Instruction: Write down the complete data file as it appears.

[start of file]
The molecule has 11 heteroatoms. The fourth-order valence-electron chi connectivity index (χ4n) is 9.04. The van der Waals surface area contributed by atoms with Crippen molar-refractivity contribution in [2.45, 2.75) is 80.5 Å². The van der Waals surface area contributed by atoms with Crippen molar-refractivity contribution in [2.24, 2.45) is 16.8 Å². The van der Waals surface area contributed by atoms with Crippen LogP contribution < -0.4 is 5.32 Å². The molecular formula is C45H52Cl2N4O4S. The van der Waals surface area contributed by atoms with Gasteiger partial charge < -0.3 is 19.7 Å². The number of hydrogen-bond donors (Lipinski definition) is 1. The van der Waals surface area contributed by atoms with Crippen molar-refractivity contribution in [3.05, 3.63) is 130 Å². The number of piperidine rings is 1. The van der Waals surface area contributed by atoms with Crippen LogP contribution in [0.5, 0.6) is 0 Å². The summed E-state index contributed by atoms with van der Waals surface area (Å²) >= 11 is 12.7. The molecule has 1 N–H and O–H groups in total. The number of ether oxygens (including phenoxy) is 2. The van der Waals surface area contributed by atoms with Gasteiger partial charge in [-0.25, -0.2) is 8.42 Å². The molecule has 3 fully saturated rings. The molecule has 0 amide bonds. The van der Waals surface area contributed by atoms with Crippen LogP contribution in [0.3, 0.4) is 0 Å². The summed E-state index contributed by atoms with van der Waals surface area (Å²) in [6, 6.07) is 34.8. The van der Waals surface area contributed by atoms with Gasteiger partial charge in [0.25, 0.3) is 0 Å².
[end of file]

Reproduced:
The molecule has 11 heteroatoms. The fourth-order valence-electron chi connectivity index (χ4n) is 9.04. The van der Waals surface area contributed by atoms with Crippen molar-refractivity contribution in [2.45, 2.75) is 80.5 Å². The van der Waals surface area contributed by atoms with Crippen molar-refractivity contribution in [2.24, 2.45) is 16.8 Å². The van der Waals surface area contributed by atoms with Crippen LogP contribution < -0.4 is 5.32 Å². The molecular formula is C45H52Cl2N4O4S. The van der Waals surface area contributed by atoms with Gasteiger partial charge < -0.3 is 19.7 Å². The number of hydrogen-bond donors (Lipinski definition) is 1. The van der Waals surface area contributed by atoms with Crippen molar-refractivity contribution in [3.05, 3.63) is 130 Å². The number of piperidine rings is 1. The van der Waals surface area contributed by atoms with Crippen LogP contribution in [0.5, 0.6) is 0 Å². The summed E-state index contributed by atoms with van der Waals surface area (Å²) >= 11 is 12.7. The molecule has 1 N–H and O–H groups in total. The number of ether oxygens (including phenoxy) is 2. The van der Waals surface area contributed by atoms with Gasteiger partial charge in [-0.25, -0.2) is 8.42 Å². The molecule has 3 fully saturated rings. The molecule has 0 amide bonds. The van der Waals surface area contributed by atoms with Crippen LogP contribution in [0.3, 0.4) is 0 Å². The summed E-state index contributed by atoms with van der Waals surface area (Å²) in [6, 6.07) is 34.8. The van der Waals surface area contributed by atoms with Gasteiger partial charge in [0.25, 0.3) is 0 Å².